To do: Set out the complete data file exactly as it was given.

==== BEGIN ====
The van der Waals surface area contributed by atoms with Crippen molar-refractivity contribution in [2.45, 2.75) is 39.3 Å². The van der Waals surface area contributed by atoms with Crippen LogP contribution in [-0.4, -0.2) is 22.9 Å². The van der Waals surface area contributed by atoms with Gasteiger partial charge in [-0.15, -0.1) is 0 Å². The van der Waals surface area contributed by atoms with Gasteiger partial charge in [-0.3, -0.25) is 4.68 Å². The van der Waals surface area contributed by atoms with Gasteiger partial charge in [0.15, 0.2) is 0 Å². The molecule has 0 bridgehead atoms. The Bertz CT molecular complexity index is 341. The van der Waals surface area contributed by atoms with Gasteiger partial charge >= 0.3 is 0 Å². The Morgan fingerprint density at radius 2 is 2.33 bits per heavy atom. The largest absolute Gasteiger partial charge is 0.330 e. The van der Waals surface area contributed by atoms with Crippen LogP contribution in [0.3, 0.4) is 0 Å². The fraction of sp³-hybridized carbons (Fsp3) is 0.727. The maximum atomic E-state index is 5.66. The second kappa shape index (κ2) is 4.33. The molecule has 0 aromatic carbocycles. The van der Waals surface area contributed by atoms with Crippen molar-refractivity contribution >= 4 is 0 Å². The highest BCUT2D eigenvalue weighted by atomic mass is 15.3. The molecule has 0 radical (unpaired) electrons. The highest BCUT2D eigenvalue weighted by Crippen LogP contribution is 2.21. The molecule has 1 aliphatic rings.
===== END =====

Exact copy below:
The van der Waals surface area contributed by atoms with Crippen molar-refractivity contribution in [2.45, 2.75) is 39.3 Å². The van der Waals surface area contributed by atoms with Crippen LogP contribution in [-0.4, -0.2) is 22.9 Å². The van der Waals surface area contributed by atoms with Gasteiger partial charge in [-0.15, -0.1) is 0 Å². The van der Waals surface area contributed by atoms with Gasteiger partial charge in [-0.3, -0.25) is 4.68 Å². The van der Waals surface area contributed by atoms with Gasteiger partial charge in [0.15, 0.2) is 0 Å². The molecule has 0 bridgehead atoms. The Bertz CT molecular complexity index is 341. The van der Waals surface area contributed by atoms with Gasteiger partial charge >= 0.3 is 0 Å². The Morgan fingerprint density at radius 2 is 2.33 bits per heavy atom. The largest absolute Gasteiger partial charge is 0.330 e. The van der Waals surface area contributed by atoms with Crippen LogP contribution in [0.3, 0.4) is 0 Å². The fraction of sp³-hybridized carbons (Fsp3) is 0.727. The maximum atomic E-state index is 5.66. The second kappa shape index (κ2) is 4.33. The molecule has 0 aromatic carbocycles. The van der Waals surface area contributed by atoms with Crippen molar-refractivity contribution >= 4 is 0 Å². The highest BCUT2D eigenvalue weighted by atomic mass is 15.3. The molecule has 0 radical (unpaired) electrons. The highest BCUT2D eigenvalue weighted by Crippen LogP contribution is 2.21. The molecule has 1 aliphatic rings.